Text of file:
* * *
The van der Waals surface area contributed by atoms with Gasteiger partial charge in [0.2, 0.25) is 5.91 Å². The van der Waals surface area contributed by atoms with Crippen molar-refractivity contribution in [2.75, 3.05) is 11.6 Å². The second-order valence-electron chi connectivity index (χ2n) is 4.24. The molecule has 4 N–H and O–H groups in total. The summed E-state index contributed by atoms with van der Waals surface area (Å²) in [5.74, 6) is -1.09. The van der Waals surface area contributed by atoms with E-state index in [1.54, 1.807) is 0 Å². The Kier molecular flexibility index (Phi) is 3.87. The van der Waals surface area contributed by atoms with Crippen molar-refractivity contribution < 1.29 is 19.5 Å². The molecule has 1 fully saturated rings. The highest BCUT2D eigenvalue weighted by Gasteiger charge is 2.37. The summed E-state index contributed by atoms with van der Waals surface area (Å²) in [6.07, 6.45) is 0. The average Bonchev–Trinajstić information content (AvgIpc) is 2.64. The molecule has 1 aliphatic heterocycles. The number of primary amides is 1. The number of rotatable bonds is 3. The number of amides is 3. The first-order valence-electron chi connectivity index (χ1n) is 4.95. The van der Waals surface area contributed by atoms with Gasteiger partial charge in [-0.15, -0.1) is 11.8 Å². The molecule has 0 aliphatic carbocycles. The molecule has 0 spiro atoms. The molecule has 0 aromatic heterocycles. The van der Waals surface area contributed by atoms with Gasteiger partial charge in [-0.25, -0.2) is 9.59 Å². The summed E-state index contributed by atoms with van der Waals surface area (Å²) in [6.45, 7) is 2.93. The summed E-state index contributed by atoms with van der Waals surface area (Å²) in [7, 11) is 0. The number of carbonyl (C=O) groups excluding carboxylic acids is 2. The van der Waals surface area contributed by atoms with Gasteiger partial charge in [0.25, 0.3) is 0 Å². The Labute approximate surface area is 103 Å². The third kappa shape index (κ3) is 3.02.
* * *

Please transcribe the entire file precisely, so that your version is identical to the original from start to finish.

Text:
The van der Waals surface area contributed by atoms with Gasteiger partial charge in [0.2, 0.25) is 5.91 Å². The van der Waals surface area contributed by atoms with Crippen molar-refractivity contribution in [2.75, 3.05) is 11.6 Å². The second-order valence-electron chi connectivity index (χ2n) is 4.24. The molecule has 4 N–H and O–H groups in total. The summed E-state index contributed by atoms with van der Waals surface area (Å²) in [5.74, 6) is -1.09. The van der Waals surface area contributed by atoms with E-state index in [1.54, 1.807) is 0 Å². The Kier molecular flexibility index (Phi) is 3.87. The van der Waals surface area contributed by atoms with Crippen molar-refractivity contribution < 1.29 is 19.5 Å². The molecule has 1 fully saturated rings. The highest BCUT2D eigenvalue weighted by Gasteiger charge is 2.37. The summed E-state index contributed by atoms with van der Waals surface area (Å²) in [6.07, 6.45) is 0. The average Bonchev–Trinajstić information content (AvgIpc) is 2.64. The molecule has 1 aliphatic heterocycles. The number of primary amides is 1. The number of rotatable bonds is 3. The number of amides is 3. The first-order valence-electron chi connectivity index (χ1n) is 4.95. The van der Waals surface area contributed by atoms with Gasteiger partial charge in [-0.15, -0.1) is 11.8 Å². The molecule has 0 aliphatic carbocycles. The molecule has 0 spiro atoms. The molecule has 0 aromatic heterocycles. The van der Waals surface area contributed by atoms with Gasteiger partial charge in [-0.25, -0.2) is 9.59 Å². The summed E-state index contributed by atoms with van der Waals surface area (Å²) in [6.45, 7) is 2.93. The summed E-state index contributed by atoms with van der Waals surface area (Å²) in [7, 11) is 0. The number of carbonyl (C=O) groups excluding carboxylic acids is 2. The van der Waals surface area contributed by atoms with Gasteiger partial charge in [0.25, 0.3) is 0 Å². The Labute approximate surface area is 103 Å². The third kappa shape index (κ3) is 3.02.